Iraqi battlefields and U.S. football fields offer vastly different experiences,but they resulted in similar traumatic brain injuries (TBI) for two UM students.
Iraq War veteran Sergej Michaud suffered his TBI in 2007 from a bomb blast. Former UM wide receiver Ryan Burke suffered a serious concussion in 2015 during a Griz football game. Both injuries left lingering symptoms.
Enter UM’s Neural Injury Center. Formed two years ago, the center offers screening services for people with suspected brain injuries. The center also works to bring advances in the lab to individuals who may benefit from them — especially free services to the 600 veterans attending UM.
Cindi Laukes, the center’s chief operations officer, said that the NIC specializes in advanced technology and an interdisciplinary approach to identify the tiniest changes in the brain from traumatic injuries. Center scientists work together on medical issues affecting those with injuries, including problems with neuropsychological, memory, learning, cognition, balance, and molecular-level changes in brain proteins.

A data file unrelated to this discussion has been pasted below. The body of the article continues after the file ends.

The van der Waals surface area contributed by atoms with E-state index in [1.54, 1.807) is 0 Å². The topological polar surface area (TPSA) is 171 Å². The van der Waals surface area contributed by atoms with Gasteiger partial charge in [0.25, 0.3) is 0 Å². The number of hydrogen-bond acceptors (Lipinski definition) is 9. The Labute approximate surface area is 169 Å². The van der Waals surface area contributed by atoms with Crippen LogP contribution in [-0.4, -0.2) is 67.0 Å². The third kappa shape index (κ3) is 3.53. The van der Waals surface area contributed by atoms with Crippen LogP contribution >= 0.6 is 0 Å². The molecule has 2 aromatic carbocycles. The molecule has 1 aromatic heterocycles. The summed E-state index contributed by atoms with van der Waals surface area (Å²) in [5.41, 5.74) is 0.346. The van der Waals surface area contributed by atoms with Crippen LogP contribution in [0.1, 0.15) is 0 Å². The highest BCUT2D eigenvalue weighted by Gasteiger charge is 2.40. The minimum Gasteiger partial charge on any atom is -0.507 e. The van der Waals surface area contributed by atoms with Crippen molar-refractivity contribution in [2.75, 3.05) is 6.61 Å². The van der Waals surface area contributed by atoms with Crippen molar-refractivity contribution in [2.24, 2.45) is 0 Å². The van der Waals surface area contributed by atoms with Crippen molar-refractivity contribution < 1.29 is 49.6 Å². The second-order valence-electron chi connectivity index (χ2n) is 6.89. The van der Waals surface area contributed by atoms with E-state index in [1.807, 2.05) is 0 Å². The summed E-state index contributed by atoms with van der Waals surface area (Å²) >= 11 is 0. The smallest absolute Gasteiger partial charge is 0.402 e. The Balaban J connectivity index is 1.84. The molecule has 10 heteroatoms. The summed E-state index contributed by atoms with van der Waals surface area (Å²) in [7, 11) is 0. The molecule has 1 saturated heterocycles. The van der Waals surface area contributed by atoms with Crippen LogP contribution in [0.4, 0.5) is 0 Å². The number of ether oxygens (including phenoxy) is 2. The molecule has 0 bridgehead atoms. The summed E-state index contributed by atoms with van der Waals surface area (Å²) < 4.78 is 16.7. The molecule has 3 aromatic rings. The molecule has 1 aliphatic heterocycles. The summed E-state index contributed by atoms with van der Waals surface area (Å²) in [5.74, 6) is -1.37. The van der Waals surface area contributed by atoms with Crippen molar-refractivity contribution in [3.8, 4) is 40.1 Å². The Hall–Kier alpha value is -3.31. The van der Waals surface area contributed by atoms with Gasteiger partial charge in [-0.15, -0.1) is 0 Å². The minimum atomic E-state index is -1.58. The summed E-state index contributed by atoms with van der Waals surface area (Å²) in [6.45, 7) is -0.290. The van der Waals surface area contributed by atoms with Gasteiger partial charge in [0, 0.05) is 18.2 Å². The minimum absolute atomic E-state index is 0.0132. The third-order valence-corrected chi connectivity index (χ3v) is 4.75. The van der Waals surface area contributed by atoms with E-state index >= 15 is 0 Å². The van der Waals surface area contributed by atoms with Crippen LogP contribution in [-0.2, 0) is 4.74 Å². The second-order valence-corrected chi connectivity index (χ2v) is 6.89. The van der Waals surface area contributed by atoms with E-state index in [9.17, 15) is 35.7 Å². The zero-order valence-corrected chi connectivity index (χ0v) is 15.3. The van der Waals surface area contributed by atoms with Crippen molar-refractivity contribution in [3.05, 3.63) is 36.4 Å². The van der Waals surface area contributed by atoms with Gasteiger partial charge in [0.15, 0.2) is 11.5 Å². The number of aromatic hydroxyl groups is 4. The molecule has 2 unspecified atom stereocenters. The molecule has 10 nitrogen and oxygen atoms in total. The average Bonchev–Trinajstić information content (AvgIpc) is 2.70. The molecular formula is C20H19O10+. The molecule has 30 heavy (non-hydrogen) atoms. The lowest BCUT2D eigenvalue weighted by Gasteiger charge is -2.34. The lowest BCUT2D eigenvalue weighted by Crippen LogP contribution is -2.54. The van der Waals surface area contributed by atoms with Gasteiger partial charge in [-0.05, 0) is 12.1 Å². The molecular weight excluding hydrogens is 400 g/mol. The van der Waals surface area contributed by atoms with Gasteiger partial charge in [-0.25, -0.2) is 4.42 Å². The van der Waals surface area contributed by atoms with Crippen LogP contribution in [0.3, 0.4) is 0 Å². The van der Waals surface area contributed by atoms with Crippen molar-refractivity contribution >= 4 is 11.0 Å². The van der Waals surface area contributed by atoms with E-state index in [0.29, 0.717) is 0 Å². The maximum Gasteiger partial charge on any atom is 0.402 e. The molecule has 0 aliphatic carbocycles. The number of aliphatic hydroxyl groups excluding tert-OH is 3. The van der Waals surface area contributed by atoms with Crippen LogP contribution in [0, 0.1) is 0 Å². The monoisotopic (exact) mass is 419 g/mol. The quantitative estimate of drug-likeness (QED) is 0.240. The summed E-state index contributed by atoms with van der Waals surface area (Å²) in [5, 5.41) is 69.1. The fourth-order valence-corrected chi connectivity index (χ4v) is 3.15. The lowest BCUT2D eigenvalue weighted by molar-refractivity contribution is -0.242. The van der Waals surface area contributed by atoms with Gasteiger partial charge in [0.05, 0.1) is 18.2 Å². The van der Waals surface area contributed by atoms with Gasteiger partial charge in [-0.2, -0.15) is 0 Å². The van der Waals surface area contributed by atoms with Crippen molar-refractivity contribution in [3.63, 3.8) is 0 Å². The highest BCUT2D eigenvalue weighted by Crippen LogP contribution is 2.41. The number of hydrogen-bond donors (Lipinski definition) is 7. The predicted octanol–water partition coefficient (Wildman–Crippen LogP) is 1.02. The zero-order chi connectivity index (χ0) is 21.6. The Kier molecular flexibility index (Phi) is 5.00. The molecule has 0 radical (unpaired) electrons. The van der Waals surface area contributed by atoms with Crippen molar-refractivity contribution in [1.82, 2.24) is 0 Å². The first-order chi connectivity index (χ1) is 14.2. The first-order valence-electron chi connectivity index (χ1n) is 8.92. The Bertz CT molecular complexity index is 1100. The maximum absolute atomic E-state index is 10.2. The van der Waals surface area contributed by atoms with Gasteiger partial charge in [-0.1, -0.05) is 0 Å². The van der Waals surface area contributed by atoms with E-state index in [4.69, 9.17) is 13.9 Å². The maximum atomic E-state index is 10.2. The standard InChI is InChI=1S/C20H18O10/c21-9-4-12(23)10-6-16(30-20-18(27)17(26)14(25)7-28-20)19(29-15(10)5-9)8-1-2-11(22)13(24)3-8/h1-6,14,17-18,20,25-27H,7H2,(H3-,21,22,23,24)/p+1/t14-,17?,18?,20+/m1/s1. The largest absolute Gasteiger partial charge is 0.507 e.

UM researcher Alex Santos takes subjects through balance, eye-tracking, and hand-motion tests. His tests show that TBI patients perform more slowly and with less accuracy than normal. Some of his tests involve using special cameras that track eye movements as patients pursue projected light images on the wall.
Sambit Mohapatra, another UM researcher, uses a Transcranial Magnetic Stimulation device, which pinpoints areas damaged by injury and may improve functions of those areas temporarily. His work may lead to assessment tools and potential interventions.
Tom Rau, a neuroscientist, and Sarj Patel, a molecular pharmacologist, track biomarkers in the brain revealed during the TBI recovery process. Their work may lead to a blood test to provide a definitive diagnosis for concussions.
“When students have memory, cognition and focus issues, it makes life difficult,” Laukes said. “Our Center provides them with the testing to help determine proper diagnosis and start them on the right path to treatment.”